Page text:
Prompted by the accident at the Fukushima No. 1 nuclear power plant, Japan has decided to join an international convention that will set a global uniform standard for compensating victims of such nuclear disasters, sources said.
Tokyo has decided it would be of benefit to belong to the Convention on Supplementary Compensation for Nuclear Damage (CSC), as it is seeking to restart its own nuclear reactors and to export reactor technology to other nations.
Japan has not joined any similar international conventions because it did not anticipate a major accident could occur in a nuclear plant in its own country. But that stance has been changed by the accident at the Fukushima No. 1 plant, which was triggered last March by the Great East Japan Earthquake and the tsunami it spawned.
The CSC currently has four nations that have signed and ratified the convention: the United States, Argentina, Morocco and Romania. The United States, the leading advocate of the CSC, has been calling on Japan to join.
The convention would grant "exclusive jurisdiction" to Japan in the event an accident in the nation affected other countries. Following the Fukushima accident, it has been seen as a major potential burden that Japan could face court proceedings overseas if victims abroad sued concerned parties for compensation.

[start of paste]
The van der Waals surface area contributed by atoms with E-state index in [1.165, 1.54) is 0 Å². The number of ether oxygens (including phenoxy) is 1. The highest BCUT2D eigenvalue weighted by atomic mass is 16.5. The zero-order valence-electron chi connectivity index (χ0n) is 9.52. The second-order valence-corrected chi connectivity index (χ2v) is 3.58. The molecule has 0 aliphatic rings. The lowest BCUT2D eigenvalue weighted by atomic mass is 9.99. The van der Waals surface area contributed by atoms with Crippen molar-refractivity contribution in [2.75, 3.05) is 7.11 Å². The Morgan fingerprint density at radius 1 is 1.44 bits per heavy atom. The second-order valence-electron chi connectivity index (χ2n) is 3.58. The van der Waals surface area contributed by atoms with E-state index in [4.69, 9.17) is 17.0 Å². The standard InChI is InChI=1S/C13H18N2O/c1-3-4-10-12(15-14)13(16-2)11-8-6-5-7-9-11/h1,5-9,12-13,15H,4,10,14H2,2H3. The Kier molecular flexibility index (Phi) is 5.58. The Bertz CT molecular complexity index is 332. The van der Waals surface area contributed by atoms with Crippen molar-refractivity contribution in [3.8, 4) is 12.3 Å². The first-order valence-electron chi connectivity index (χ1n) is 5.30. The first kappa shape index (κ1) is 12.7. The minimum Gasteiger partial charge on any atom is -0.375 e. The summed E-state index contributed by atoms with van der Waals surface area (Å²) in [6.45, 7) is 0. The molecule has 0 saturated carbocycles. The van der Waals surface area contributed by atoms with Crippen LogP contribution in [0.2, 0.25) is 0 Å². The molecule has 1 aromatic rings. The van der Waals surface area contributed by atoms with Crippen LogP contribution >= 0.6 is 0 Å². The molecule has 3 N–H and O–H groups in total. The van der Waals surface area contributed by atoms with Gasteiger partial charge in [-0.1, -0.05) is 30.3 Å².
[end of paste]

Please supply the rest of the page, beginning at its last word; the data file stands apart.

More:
To join the CSC, which could happen as early as in fiscal 2012, which starts in April, the government hopes to submit a convention bill to the current session of the Diet. However, chances of passage are thin, because doing so would require passing an amendment to relevant domestic legislation. Tokyo will instead try to ratify the convention after it has drawn up a new energy policy framework in the summer.
Under the CSC, the member states jointly shoulder the cost of compensation for nuclear damage when the liability exceeds 300 million International Monetary Fund special drawing rights ($465 million, or 35 billion yen).
Japan may have to contribute 7-8 billion yen ($92 million-$105 million) into an international fund in the event of an accident abroad after it has joined the convention.
The convention would also ensure "exclusive liability of the operator," which means that all liability should be borne by the nuclear operator, not the manufacturers, if an accident occurs at a nuclear reactor exported by Japanese enterprises. That provision requires that the importing country also join the CSC, but Japan was expected to find it difficult to call on countries buying reactors from its domestic manufacturers to join the treaty unless it was a signatory in the first place.
The International Atomic Energy Agency pointed out a need for an international compensation framework during a Ministerial Conference on Nuclear Safety it hosted in June.
Daniel Poneman, the U.S. Deputy Secretary of Energy, also said during his visit to Japan in December that "the events at Fukushima ... emphasized the need for a global nuclear liability regime" and called on Japan to ratify the CSC.
An international convention on liability does not work sufficiently unless neighboring nations, which could be affected, also sign and ratify the pact. Japan is hoping that Taiwan, South Korea and other Asian countries will also join the CSC.
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